Intrigue surrounding the June 24 city council vote for Campland, LLC's five-year sweetheart leasehold extension for choice Mission Bay frontage has deepened with a $4000 fine levied against Kevin Faulconer by the city's ethics commission on August 2
The resort’s principals, battling to renew their lucrative deal with the city, have long been major Faulconer political givers. Lead owner Michael Gelfand was one of the first special interests to max out to the mayor's 2013 election fund with $1000, and that was only the beginning.
More than $10,000 of Gelfand family cash has since streamed into the mayor's political coffers as the lease extension quietly made its way through city hall towards approval.
“We’re working our tails off to be able to stay where we are,” Campland general manager Marshall Wiseman told a reporter for the San Diego Community News Group in November 2012. “Campland (which opened in 1969) is the perfect use for land in Mission Bay Park. [Whatever the outcome], we will be on Mission Bay somehow.”
Part of Campland's "somehow" has turned out to be making a sizable charitable donation to Faulconer's tax-exempt corporation, One San Diego, which funds his annual Thanksgiving turkey handouts in poorer parts of town and other charitable giveaways, garnering the mayor favorable TV coverage.
That saga began on February 9, 2018, when Campland came up with a $10,000 contribution for One San Diego at the mayor's behest, according to a stipulated agreement between Faulconer and the ethics commission released August 8.
The document says the mayor failed to disclose Campland's 2018 contribution until August 2 of this year, a full 16 months after the legally mandated 30-day deadline to reveal payments over the city ethics law's $5000 threshold and safely after Campland bagged its deal in June.
Faulconer was tardy in reporting a bevy of other special interest money for his charity, the stipulation says, including $5000 on August 2, 2018, from Prime Steaks, run by mogul Dan Shea of Rancho Santa Fe. This was disclosed by the mayor six months late on December 4, 2018. Plus there were two $7,500 payments from U Stor It last September 18, but not reported until December 4, 2018, two months late.
"Seidler Kutsenda made one $10,000 payment to One San Diego," at Falconer's behest, the stipulation says, but the mayor " did not file a Form 803 to disclose these two payments until December 4, 2018, six weeks late." Peter Seidler is the is the General Partner of the San Diego Padres and the lead investor in the ballclub, which leases the city-owned downtown ballpark.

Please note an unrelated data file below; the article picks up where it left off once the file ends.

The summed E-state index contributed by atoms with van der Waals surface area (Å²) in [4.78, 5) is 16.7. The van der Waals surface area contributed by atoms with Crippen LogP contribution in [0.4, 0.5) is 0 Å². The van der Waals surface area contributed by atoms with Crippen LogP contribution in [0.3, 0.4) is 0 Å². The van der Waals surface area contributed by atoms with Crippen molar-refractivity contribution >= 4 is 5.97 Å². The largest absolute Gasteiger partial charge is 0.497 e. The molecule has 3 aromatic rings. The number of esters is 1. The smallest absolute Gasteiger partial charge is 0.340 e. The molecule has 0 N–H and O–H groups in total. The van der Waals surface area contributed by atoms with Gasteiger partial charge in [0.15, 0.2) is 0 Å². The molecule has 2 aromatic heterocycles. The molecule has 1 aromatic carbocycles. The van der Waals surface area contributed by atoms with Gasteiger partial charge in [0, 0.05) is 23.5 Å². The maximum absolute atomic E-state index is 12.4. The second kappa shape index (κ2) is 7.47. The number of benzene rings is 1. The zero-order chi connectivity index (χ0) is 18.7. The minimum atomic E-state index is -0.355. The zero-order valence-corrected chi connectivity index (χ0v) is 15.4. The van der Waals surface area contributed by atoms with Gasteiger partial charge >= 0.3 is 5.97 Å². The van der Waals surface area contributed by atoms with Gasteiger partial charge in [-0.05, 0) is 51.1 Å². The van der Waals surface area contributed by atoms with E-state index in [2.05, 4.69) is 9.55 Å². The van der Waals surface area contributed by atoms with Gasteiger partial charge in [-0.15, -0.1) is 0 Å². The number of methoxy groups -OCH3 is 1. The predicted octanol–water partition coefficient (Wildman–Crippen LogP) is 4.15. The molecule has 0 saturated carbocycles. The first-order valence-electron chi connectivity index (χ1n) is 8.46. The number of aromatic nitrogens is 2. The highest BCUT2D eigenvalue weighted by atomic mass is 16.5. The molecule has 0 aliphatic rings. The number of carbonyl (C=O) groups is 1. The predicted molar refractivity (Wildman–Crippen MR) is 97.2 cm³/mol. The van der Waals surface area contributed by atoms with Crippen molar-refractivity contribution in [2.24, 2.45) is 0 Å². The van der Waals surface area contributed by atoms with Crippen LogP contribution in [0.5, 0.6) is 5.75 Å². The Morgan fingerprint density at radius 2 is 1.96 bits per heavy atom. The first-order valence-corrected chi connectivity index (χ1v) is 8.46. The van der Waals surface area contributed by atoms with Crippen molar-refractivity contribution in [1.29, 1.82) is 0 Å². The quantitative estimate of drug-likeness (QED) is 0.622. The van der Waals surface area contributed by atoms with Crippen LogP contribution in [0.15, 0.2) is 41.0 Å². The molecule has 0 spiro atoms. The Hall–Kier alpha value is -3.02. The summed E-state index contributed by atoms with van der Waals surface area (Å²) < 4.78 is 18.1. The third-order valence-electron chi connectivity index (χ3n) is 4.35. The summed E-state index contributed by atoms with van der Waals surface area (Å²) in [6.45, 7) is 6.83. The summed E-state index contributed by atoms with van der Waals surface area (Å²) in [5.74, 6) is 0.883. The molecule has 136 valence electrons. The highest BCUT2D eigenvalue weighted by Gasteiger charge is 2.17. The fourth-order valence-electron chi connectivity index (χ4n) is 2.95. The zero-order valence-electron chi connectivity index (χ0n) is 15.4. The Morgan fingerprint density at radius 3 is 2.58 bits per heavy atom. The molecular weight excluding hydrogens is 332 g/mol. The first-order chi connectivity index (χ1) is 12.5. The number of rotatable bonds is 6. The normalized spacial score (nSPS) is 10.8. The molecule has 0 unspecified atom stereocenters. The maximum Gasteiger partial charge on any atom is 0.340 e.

On October 3, 2018, the San Diego Association of Realtors made one $15,000 payment, disclosed by Faulconer a month late on December 4, 2018.
The mayor's emailed statement reported by the Union-Tribune that the late filings were "were the result of an unfortunate administrative error," have failed to dispel suspicions of Campland lease foes that the ethics stipulation was released to the public only after the final council vote to extend the resort's lease.
So-called charitable behests by city officials with varying degrees of power over a range of issues regarding the welfare of special interests are not limited to the mayor, recent filings with the city clerk's office show.
Council Democrat Vivian Moreno disclosed August 7 that she had caused Pardee Homes to come up with $5000 for the Chicano Park Museum and Cultural Center on July 31. The same day, according to another August 7 Moreno filing, San Diego Gas & Electric kicked in $7000 for the project.
On August 6, Moreno disclosed a July 26 contribution of $5000 to the museum from CR Lumina Group, LLC, partnered with ColRich development in an 85-acre Otay Mesa land deal, according to the San Diego Business Journal.
On August 8, the mayor's fellow Republican, Sixth District councilman Chris Cate, reported giving $5000 from Vulcan Materials Company to One San Diego to fund a back-to-school backpack giveaway. The company is the midst of seeking city approvals for Stone Creek, a massive development of 293 acres in Cate's district.
The company employs influence peddler and former Civic San Diego board member Phil Rath, who ran afoul of the ethics commission in August of last year, agreeing to pay an $11,000 fine for "failing to timely disclose the income his firm received from Affirmed Housing, and for participating in Civic San Diego matters that financially benefited Affirmed Housing," per a commission news release.